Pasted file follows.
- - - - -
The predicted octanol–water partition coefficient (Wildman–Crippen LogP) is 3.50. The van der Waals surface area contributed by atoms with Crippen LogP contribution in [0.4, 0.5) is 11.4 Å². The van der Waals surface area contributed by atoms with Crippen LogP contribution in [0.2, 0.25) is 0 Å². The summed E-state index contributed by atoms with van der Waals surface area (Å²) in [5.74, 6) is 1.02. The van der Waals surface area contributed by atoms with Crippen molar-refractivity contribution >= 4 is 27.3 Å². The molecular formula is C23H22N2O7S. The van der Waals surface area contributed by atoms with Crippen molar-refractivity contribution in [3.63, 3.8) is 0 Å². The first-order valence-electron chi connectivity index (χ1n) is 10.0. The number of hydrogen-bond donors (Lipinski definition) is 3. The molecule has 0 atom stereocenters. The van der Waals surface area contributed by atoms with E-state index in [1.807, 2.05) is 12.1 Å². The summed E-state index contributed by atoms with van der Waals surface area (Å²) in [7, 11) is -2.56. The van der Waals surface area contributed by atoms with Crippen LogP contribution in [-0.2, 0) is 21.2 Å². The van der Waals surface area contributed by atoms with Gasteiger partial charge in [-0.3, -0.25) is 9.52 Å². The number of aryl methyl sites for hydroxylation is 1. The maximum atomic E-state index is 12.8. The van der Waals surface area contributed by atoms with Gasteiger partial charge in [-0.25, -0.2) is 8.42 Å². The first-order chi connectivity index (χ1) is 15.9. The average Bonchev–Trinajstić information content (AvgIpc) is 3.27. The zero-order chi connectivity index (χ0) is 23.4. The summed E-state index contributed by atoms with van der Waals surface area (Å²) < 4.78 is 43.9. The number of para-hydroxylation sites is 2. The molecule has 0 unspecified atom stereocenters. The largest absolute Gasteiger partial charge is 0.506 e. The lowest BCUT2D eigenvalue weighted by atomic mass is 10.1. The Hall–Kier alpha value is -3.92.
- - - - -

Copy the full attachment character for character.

The predicted octanol–water partition coefficient (Wildman–Crippen LogP) is 3.50. The van der Waals surface area contributed by atoms with Crippen LogP contribution in [0.4, 0.5) is 11.4 Å². The van der Waals surface area contributed by atoms with Crippen LogP contribution in [0.2, 0.25) is 0 Å². The summed E-state index contributed by atoms with van der Waals surface area (Å²) in [5.74, 6) is 1.02. The van der Waals surface area contributed by atoms with Crippen molar-refractivity contribution >= 4 is 27.3 Å². The molecular formula is C23H22N2O7S. The van der Waals surface area contributed by atoms with Crippen molar-refractivity contribution in [3.63, 3.8) is 0 Å². The first-order valence-electron chi connectivity index (χ1n) is 10.0. The number of hydrogen-bond donors (Lipinski definition) is 3. The molecule has 0 atom stereocenters. The van der Waals surface area contributed by atoms with E-state index in [1.807, 2.05) is 12.1 Å². The summed E-state index contributed by atoms with van der Waals surface area (Å²) in [7, 11) is -2.56. The van der Waals surface area contributed by atoms with Crippen LogP contribution in [-0.2, 0) is 21.2 Å². The van der Waals surface area contributed by atoms with Gasteiger partial charge in [-0.3, -0.25) is 9.52 Å². The number of aryl methyl sites for hydroxylation is 1. The maximum atomic E-state index is 12.8. The van der Waals surface area contributed by atoms with Gasteiger partial charge in [-0.25, -0.2) is 8.42 Å². The first-order chi connectivity index (χ1) is 15.9. The average Bonchev–Trinajstić information content (AvgIpc) is 3.27. The zero-order chi connectivity index (χ0) is 23.4. The summed E-state index contributed by atoms with van der Waals surface area (Å²) < 4.78 is 43.9. The number of para-hydroxylation sites is 2. The molecule has 0 unspecified atom stereocenters. The largest absolute Gasteiger partial charge is 0.506 e. The lowest BCUT2D eigenvalue weighted by atomic mass is 10.1. The Hall–Kier alpha value is -3.92.